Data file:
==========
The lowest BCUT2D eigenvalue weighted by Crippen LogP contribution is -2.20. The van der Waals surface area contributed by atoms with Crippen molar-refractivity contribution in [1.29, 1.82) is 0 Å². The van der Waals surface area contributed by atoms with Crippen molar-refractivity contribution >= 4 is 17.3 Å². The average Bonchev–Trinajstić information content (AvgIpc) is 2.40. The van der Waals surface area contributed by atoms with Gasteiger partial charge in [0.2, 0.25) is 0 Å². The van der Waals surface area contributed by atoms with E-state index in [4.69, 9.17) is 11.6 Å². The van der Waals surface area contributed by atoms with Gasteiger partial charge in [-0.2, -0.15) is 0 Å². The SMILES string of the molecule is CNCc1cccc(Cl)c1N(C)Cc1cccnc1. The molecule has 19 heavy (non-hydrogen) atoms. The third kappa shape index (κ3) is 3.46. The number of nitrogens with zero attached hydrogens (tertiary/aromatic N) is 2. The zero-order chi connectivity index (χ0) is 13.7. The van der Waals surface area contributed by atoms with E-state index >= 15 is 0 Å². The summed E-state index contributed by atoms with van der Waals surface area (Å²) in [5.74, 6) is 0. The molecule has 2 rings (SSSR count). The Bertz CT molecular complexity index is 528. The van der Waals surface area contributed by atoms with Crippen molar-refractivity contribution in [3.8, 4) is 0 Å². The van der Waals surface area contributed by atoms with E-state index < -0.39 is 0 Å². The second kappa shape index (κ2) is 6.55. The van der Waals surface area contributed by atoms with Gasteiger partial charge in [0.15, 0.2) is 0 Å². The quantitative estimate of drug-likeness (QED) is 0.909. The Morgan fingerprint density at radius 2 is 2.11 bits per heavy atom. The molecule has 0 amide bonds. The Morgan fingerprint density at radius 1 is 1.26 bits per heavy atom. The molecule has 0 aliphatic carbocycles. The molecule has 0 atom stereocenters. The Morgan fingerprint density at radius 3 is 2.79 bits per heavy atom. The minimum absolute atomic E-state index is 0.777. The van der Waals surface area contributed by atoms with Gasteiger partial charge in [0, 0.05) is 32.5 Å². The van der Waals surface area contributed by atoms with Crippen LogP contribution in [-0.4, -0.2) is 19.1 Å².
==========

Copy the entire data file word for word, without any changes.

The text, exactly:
The lowest BCUT2D eigenvalue weighted by Crippen LogP contribution is -2.20. The van der Waals surface area contributed by atoms with Crippen molar-refractivity contribution in [1.29, 1.82) is 0 Å². The van der Waals surface area contributed by atoms with Crippen molar-refractivity contribution >= 4 is 17.3 Å². The average Bonchev–Trinajstić information content (AvgIpc) is 2.40. The van der Waals surface area contributed by atoms with Gasteiger partial charge in [0.2, 0.25) is 0 Å². The van der Waals surface area contributed by atoms with E-state index in [4.69, 9.17) is 11.6 Å². The van der Waals surface area contributed by atoms with Gasteiger partial charge in [-0.2, -0.15) is 0 Å². The SMILES string of the molecule is CNCc1cccc(Cl)c1N(C)Cc1cccnc1. The molecule has 19 heavy (non-hydrogen) atoms. The third kappa shape index (κ3) is 3.46. The number of nitrogens with zero attached hydrogens (tertiary/aromatic N) is 2. The zero-order chi connectivity index (χ0) is 13.7. The van der Waals surface area contributed by atoms with E-state index >= 15 is 0 Å². The summed E-state index contributed by atoms with van der Waals surface area (Å²) in [5.74, 6) is 0. The molecule has 2 rings (SSSR count). The Bertz CT molecular complexity index is 528. The van der Waals surface area contributed by atoms with Crippen molar-refractivity contribution in [3.8, 4) is 0 Å². The van der Waals surface area contributed by atoms with E-state index < -0.39 is 0 Å². The second kappa shape index (κ2) is 6.55. The van der Waals surface area contributed by atoms with Gasteiger partial charge in [0.15, 0.2) is 0 Å². The quantitative estimate of drug-likeness (QED) is 0.909. The Morgan fingerprint density at radius 2 is 2.11 bits per heavy atom. The molecule has 0 amide bonds. The Morgan fingerprint density at radius 1 is 1.26 bits per heavy atom. The molecule has 0 aliphatic carbocycles. The molecule has 0 atom stereocenters. The Morgan fingerprint density at radius 3 is 2.79 bits per heavy atom. The minimum absolute atomic E-state index is 0.777. The van der Waals surface area contributed by atoms with Gasteiger partial charge in [0, 0.05) is 32.5 Å². The van der Waals surface area contributed by atoms with Crippen LogP contribution in [-0.4, -0.2) is 19.1 Å².